For Mizrahi Artist Naomi Salfati, Hebrew Letters Are Spiritual

Hey Alma talked to Salfati about her art, Jewish identity and the most important things to look for in your birth chart.

Naomi Salfati grew up in Paris, surrounded by art. Her father is International Emmy Award-winner Pierre-Henry Salfati, and her mother is a painter. Salfati’s self-professed “traditional Kabbalistic household” influenced her ideas on theology, feminism and art.

As a result, Salfati says she brings a heavy layer of mysticism to everything she does. We think anyone who’s seen her large, colorful canvases covered in the beautiful, hand-drawn Alef Bet — the Hebrew alphabet — would likely agree. Her shimmering gold and neon-hued acrylic and oil paintings are likely to leave the viewer transfixed, taken into Salfati’s spiritual message: “Devotion to your unique vision can be your prayer and your spiritual practice.”

“Rise” by Naomi Salfati

Hey Alma talked to Salfati about her art, Jewish identity and the most important things to look for in your birth chart.

You make some really incredible artwork. The way you paint the Alef Bet is gorgeous. Did you grow up reading and speaking Hebrew? Were you particularly religious?

I grew up in a traditional Jewish household. I like to call it like a traditional Kabbalistic household, because we used to perform all the typical Orthodox customs, but also rituals that were really based on my mother’s Tunisian and my father’s Algerian upbringing. My mother, especially, has been so steeped in that. We were first taught the Hebrew letters as a religious, spiritual practice.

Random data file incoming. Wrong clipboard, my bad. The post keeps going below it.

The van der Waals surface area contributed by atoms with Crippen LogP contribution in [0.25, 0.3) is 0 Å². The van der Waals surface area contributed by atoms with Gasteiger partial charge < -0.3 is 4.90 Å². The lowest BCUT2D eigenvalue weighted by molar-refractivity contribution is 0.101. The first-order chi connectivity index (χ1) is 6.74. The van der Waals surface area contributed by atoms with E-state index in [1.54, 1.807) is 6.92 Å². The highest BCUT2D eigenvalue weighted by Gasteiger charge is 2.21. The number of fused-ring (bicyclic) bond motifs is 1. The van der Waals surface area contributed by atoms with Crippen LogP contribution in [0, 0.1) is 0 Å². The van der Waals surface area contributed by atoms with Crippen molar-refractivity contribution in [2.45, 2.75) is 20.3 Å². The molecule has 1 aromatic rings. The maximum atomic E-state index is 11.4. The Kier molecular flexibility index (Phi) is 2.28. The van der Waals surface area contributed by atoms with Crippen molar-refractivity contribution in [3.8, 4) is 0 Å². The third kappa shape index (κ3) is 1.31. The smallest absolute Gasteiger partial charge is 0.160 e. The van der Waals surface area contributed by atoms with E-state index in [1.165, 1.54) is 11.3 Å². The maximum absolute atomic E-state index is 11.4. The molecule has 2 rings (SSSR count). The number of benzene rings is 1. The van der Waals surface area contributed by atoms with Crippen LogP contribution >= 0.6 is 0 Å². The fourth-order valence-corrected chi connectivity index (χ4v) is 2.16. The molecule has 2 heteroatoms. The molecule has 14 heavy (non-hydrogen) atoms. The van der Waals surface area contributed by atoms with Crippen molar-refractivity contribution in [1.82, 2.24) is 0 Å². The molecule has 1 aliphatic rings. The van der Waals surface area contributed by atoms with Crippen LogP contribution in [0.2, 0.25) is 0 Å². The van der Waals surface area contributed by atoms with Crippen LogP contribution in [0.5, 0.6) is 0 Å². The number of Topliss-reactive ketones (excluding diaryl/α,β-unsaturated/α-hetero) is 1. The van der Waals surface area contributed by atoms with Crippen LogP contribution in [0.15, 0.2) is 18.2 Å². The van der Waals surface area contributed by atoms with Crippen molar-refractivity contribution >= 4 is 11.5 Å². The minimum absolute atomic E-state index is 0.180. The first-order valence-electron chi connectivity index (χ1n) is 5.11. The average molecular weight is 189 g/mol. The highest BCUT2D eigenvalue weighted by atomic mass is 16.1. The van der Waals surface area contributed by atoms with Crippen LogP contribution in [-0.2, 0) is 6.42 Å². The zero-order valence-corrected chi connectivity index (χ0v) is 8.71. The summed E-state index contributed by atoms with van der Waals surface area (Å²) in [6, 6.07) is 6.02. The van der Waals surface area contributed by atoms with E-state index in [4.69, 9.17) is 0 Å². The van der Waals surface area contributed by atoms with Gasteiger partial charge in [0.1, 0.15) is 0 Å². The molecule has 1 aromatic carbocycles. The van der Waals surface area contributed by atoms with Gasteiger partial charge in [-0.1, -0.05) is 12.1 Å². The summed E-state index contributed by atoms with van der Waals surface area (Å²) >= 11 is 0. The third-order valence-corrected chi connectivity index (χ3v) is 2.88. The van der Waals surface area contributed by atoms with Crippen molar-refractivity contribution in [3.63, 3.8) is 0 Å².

And would you say that those Kabbalah rituals and traditions you grew up with then framed your Jewish identity and education?

The Kabbalistic practices have definitely framed my entire life. When I was in Jewish school, I always saw more than just the letters when I looked at the Hebrew text. I’ve always felt very comfortable diving deep into the extra layers — and that’s very important to my art now. For example, an Aleph. This is the first letter. It’s so simplistic. It doesn’t really spell a word yet. It doesn’t spell a prayer yet. It’s not a verse in the Torah; it’s just a letter.

I resonate with the fact that through a visual as simple as a letter, you can achieve the highest and most profound levels of transcendence. Hebrew letters are linked to primal sources within our soul. I think that if you can see it, you can heal it — so, simply gaze at the letters and your soul will be elevated, because they are inherently holy creations.

Certain letters will provoke different feelings or instincts within you. That’s why meditating upon different letters for different occasions is a recommended practice. Some will instill sentiments of faith, calm or elevated insight and perception.